Analysis shows how technical innovations and recycling can reduce demand for critical minerals.
According to a study by the environmental organization WWF, new technologies, circular economy and recycling could reduce the demand for raw materials for the energy transition by up to 58 percent by 2050. This would avoid possible bottlenecks in the supply of raw materials without having to resort to mineral resources in the deep sea, a new type of mining whose pros and cons are the subject of controversial debate. The analysis (PDF) was commissioned from the independent Norwegian research organization SINTEF.
The shift from fossil fuels to renewables is urgently needed, but not at the expense of pristine deep-sea ecosystems that are also significant carbon sinks, said Jessica Battle, head of WWF’s No Deep Seabed Mining initiative. She said the report shows data-based viable and environmentally friendly alternatives that could reduce demand for all critical minerals studied – nickel, manganese, cobalt, copper, platinum, lithium and rare earths. Particularly noteworthy are potential savings of 40 to 50 percent in cobalt, nickel and manganese by switching to technologies such as solid-state or iron phosphate batteries.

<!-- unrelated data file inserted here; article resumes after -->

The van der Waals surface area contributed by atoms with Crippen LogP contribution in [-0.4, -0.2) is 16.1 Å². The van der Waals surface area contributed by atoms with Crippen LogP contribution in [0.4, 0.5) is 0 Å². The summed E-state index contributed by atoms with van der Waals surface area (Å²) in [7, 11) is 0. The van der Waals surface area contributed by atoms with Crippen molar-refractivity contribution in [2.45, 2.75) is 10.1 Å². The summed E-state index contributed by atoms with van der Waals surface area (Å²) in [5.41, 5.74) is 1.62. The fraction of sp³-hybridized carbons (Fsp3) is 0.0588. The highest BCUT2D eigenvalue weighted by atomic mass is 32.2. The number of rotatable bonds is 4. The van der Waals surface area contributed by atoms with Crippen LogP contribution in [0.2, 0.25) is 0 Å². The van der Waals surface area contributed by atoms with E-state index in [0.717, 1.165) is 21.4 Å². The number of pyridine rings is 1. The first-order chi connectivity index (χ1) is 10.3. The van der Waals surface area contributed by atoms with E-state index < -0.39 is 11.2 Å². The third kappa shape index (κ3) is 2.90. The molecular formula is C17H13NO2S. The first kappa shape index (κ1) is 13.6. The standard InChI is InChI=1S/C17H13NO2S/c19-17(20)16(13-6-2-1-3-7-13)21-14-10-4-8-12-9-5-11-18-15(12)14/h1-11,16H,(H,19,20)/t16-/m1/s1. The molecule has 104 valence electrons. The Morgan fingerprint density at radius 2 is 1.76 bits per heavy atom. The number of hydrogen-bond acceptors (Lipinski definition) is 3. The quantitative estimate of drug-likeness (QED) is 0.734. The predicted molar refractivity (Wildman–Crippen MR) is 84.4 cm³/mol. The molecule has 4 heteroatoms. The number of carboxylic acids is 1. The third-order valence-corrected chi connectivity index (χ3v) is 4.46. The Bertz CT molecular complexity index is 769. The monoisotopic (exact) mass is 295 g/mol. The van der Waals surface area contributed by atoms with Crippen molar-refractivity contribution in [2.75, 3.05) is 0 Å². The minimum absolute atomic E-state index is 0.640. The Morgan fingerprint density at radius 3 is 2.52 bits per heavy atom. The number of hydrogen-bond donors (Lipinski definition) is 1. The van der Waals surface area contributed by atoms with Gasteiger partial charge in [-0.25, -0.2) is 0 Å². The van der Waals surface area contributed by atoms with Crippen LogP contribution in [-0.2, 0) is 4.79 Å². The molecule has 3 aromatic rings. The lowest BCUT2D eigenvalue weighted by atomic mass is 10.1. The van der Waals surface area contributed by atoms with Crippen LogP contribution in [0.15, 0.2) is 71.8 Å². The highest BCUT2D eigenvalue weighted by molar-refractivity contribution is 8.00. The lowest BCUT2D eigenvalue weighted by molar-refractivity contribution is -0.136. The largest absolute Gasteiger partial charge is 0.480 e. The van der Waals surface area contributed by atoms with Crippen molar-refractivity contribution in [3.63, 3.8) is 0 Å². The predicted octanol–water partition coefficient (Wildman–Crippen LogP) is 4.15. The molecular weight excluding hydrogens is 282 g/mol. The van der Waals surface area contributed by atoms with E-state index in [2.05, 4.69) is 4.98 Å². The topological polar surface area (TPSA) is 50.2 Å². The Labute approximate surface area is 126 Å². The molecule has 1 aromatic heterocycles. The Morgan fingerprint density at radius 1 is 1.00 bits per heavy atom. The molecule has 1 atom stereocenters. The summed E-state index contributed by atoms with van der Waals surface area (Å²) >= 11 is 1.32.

According to the SINTEF analysis, a circular economy could likely meet all new mineral demand in 2050. To meet short- and medium-term demand, known, technically feasible terrestrial mineral reserves would be sufficient; WWF stresses that this would require adherence to social and environmental responsibility guidelines and standards such as the Initiative for Responsible Mining Assurance (IRMA).